When children go to school, their days consist of learning about more than just academics and you are faced with how to ease the anxiety of troublesome news.
For the first time, they are interacting with adults and children from all backgrounds, without a parent’s input.
We no longer can control what our children hear, see, eat and do even if we believe it is in their best interests not to know.
It is natural to want to protect our children from the awful news that surrounds us, but once they leave home for the day, they may be informed about things we wish they didn’t know.
Death, drugs, divorce, war, abuse, abduction and loss of jobs and other life-altering crisis are happening everywhere and sometimes it happens right in our own backyard.
In truth, knowledge is power.
Knowing what can upset our children and reacting proactively can help ease the anxiety of troublesome news.
So, how do we provide enough news to keep them informed, yet not scared that something that is happening to someone else could happen in their lives?
How do we help our children to process news without it becoming a distraction?
What if the information is not age-appropriate?
Or what if another confides in your child that he or she is in a potentially dangerous situation?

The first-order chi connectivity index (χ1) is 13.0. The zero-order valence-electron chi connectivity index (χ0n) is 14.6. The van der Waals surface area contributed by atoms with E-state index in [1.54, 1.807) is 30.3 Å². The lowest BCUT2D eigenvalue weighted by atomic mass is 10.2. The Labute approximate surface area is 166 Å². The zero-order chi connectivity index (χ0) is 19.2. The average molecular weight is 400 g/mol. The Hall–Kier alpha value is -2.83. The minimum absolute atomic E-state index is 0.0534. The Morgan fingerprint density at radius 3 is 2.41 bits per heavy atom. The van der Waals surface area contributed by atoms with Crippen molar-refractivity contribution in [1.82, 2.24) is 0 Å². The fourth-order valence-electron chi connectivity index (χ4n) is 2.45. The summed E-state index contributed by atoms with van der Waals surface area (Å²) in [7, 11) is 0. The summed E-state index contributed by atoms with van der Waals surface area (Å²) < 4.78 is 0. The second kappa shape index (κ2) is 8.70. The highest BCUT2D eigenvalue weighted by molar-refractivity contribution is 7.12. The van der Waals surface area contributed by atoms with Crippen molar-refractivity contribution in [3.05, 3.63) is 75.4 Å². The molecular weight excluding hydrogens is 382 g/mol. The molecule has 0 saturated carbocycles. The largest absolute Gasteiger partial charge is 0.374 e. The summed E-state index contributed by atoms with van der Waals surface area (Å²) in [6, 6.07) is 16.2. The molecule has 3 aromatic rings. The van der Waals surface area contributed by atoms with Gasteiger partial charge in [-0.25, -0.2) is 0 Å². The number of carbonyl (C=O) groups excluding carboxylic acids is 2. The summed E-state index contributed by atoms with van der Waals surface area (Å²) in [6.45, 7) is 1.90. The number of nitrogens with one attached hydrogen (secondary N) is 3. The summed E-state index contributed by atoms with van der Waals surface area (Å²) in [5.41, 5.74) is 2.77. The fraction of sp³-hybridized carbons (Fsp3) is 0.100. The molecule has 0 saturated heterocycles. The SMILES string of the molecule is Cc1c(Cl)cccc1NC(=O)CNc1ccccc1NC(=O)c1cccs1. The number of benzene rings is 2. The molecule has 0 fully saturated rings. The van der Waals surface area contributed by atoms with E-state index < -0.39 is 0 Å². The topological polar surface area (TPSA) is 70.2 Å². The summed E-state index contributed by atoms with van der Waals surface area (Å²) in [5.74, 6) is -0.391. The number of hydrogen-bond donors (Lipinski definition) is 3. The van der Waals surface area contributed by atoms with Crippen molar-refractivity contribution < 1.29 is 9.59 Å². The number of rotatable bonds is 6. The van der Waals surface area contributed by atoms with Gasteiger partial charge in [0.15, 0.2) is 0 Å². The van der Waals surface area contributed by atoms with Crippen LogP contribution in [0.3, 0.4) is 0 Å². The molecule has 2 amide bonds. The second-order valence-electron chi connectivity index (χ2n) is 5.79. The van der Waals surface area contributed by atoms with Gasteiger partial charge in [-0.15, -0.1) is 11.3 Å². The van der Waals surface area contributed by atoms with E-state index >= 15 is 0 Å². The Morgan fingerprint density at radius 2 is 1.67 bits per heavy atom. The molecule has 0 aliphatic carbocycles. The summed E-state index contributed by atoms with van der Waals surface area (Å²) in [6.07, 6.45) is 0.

The first step to helping your child is to stay informed; ask him what happened at school (be careful not to interrogate) and listen attentively to what he or she says.
Discuss recess, lunch and the bus, since these are key times for “the exchange of news.” Encourage your child to speak freely about what they may have heard or seen.
The hardest part is what to do when the news is something that is troubling? Here are five situations that need to be followed up:
How to ease the anxiety of troublesome news like the illness or death of a student, classmate’s parent or a teacher:
Death is always scary to a child; the death of a classmate’s parent, whether sudden or expected will affect your child. They will be sad for their classmate, but also scared that the same fate could befall them.
Allow them to verbalize these fears. However rare, your child may have to face the death of a classmate; it is critical that a child be encouraged to grieve.
Most schools will have trained staff available to help classmate cope with loss. If you see a change in your child’s demeanor or behavior, let school officials know.
How to ease the anxiety of troublesome news like a stranger abduction, threats or rumors:
Every so often, we hear reports, real or unsubstantiated about strangers approaching unattended children on their way home from school.
From the time your child can walk or talk, they need to hear about personal safety. Children are naturally social beings and will forget everything you teach them if a friendly face approaches.
They are never too young or too old to be reminded not to talk with strangers, to report suspicious cars and people to an adult and stay in groups whenever possible.
Many local law enforcement agencies run workshops to help youngsters develop personal safety plans. Check with your town officials to see if one is available.